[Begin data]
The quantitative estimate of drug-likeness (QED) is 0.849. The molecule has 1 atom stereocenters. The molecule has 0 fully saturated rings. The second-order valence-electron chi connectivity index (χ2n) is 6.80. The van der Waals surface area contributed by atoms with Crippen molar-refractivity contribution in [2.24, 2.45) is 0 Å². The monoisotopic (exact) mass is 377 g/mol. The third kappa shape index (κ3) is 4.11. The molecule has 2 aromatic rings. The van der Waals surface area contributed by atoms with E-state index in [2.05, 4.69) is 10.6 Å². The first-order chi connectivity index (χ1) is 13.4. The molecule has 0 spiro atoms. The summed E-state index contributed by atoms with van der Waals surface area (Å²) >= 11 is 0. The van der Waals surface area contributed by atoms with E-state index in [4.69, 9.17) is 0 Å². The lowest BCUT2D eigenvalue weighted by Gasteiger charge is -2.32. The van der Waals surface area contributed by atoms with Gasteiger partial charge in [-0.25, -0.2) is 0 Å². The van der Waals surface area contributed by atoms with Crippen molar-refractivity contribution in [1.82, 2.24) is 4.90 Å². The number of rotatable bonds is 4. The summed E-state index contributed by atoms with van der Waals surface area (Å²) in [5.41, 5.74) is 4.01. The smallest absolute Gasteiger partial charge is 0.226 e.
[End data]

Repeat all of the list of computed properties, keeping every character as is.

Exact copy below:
The quantitative estimate of drug-likeness (QED) is 0.849. The molecule has 1 atom stereocenters. The molecule has 0 fully saturated rings. The second-order valence-electron chi connectivity index (χ2n) is 6.80. The van der Waals surface area contributed by atoms with Crippen molar-refractivity contribution in [2.24, 2.45) is 0 Å². The monoisotopic (exact) mass is 377 g/mol. The third kappa shape index (κ3) is 4.11. The molecule has 2 aromatic rings. The van der Waals surface area contributed by atoms with E-state index in [2.05, 4.69) is 10.6 Å². The first-order chi connectivity index (χ1) is 13.4. The molecule has 0 spiro atoms. The summed E-state index contributed by atoms with van der Waals surface area (Å²) >= 11 is 0. The van der Waals surface area contributed by atoms with E-state index in [4.69, 9.17) is 0 Å². The lowest BCUT2D eigenvalue weighted by Gasteiger charge is -2.32. The van der Waals surface area contributed by atoms with Gasteiger partial charge in [-0.25, -0.2) is 0 Å². The van der Waals surface area contributed by atoms with Crippen molar-refractivity contribution in [1.82, 2.24) is 4.90 Å². The number of rotatable bonds is 4. The summed E-state index contributed by atoms with van der Waals surface area (Å²) in [5.41, 5.74) is 4.01. The smallest absolute Gasteiger partial charge is 0.226 e.